What Makes a D1 Scholarship so Important to a Football Player?
By Gabe Jackson
Patriot Sports Media | October 7, 2019
Many football athletes in high school have high hopes to play for a team such as Alabama or Florida State. Yet, most end up falling short and miss out on their dream too become a star quarterback in the NCAA College Football Playoffs for Ohio State or Oregon. Most players that end up being stars when they come out of college obtained a scholarship, but only a whopping 2% of players acquire these each high school graduating class. This makes competition fierce, and many kids have had to make their names known in their early years of high-school just to get one.
Some kids depend on these athletic scholarships just to get into college. Their grades may be average, yet they were known all around the country for their on-field abilities. Usually when athletes are looking for a scholarship, they look for schools that need their skillset and/or position. For example, a running back may look for a school that needs his body-type as a power runner. Most schools have their preferences when scouting.
I had a chance to sit down with sophomore high-school quarterback for Pace High School Garrett Scheibe and asked him his thoughts toward the next level. “Are you looking for a football scholarship in the future?” His response was “Yes.” When asked, “Do you believe that scholarships are important when wanting to play D1 football or is it just as good to walk on?” his answer was, “I believe that it's important to get a scholarship because it is free education.”
“What year do you believe scouts begin to look at HS athletes play?”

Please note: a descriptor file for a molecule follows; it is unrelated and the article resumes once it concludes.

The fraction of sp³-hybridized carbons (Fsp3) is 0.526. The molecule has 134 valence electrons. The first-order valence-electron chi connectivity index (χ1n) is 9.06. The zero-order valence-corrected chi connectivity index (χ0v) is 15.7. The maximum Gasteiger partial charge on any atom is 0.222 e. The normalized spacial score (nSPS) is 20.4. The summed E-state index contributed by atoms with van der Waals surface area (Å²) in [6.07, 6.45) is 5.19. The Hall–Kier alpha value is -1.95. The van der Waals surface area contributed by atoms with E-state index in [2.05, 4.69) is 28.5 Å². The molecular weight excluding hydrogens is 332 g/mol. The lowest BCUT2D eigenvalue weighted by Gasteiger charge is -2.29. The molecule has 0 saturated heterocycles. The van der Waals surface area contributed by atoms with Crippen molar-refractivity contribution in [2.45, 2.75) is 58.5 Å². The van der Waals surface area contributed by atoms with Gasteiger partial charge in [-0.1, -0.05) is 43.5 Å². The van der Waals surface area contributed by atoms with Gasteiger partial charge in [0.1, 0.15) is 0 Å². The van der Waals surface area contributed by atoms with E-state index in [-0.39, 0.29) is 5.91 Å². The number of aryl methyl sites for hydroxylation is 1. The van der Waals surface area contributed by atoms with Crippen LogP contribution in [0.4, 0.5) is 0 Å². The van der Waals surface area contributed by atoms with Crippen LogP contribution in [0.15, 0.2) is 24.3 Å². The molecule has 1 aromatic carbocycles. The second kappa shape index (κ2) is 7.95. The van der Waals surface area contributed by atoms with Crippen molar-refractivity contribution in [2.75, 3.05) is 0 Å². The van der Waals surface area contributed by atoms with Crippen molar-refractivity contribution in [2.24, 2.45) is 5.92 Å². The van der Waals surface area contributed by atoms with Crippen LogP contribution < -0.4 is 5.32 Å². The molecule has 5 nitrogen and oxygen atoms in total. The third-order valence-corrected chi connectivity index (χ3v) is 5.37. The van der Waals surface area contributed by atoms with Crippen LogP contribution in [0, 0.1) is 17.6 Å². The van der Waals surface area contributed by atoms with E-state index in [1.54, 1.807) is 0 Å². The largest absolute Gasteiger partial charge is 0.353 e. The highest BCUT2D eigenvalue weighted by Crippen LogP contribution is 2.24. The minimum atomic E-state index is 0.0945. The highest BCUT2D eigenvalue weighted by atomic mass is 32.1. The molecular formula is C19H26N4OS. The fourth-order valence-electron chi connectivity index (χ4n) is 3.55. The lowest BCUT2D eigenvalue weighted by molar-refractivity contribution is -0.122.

“Usually scouts start to look around junior year.”
“Do you believe they should start looking sooner, and if so why?”
“Yes, if a player is already on varsity in their earlier years.”
One final question I asked was is it important to you that it is specifically a D1 scholarship, do you care?” “No, I feel like it's just really good to get a free education because some people rely on their athletics to get them a ride through college.”
Obviously, it is important to a player that plays high-school football to receive a scholarship to get an education which would usually cost more money than he or she could afford. Some rely fully upon their athletic skills to get them through their education in college.
Damean Bivins is a former Pace High School running back who just this past offseason signed with the South Alabama Jaguars. This was one of the biggest signings out of Pace High since Anthony Johnson signed with UWF and Quaide Weimerskirch with Georgia Tech. Pensacola News Journal also covered the signing of Damean to the Jaguars in its story called “Pace’s Damean Bivins Joins Horde of Northwest Florida Talent at South Alabama.” It chronicles how the head coach had been looking at this area for a while and finally pulled the trigger for Bivins. It was also said that he had offers from teams such as Marshall, Middle Tennessee, Alabama State and Troy, yet most of these had already filled up their depth chart before he could make his decision.
There are 128 FBS (Division I) programs which can provide financial aid up to 85 players each. The 124 FCS (Division II) programs can give out 63 scholarships to no more than 85 players divided equally among them. These scholarships are issued via the National Collegiate Athletic Association or NCAA.
One problem when it comes to signing with an FCS school is that you cannot play in any type of bowl game. Instead you must participate in a tournament which is separate from FBS teams. Usually if you are looking to join the NFL this should not be the route you take to be noticed the most. Only 167 players in the past 10 years have been drafted into the NFL from the FCS according to herosports.com. That means more than 2000 players that have been drafted within the past 10 years are from the FBS. Only 8% of players are drafted into the NFL during the 7 rounds available each year.
In all it is very difficult to receive a D1 scholarship in football. There are many hoops to jump through and very few ever make it all the way.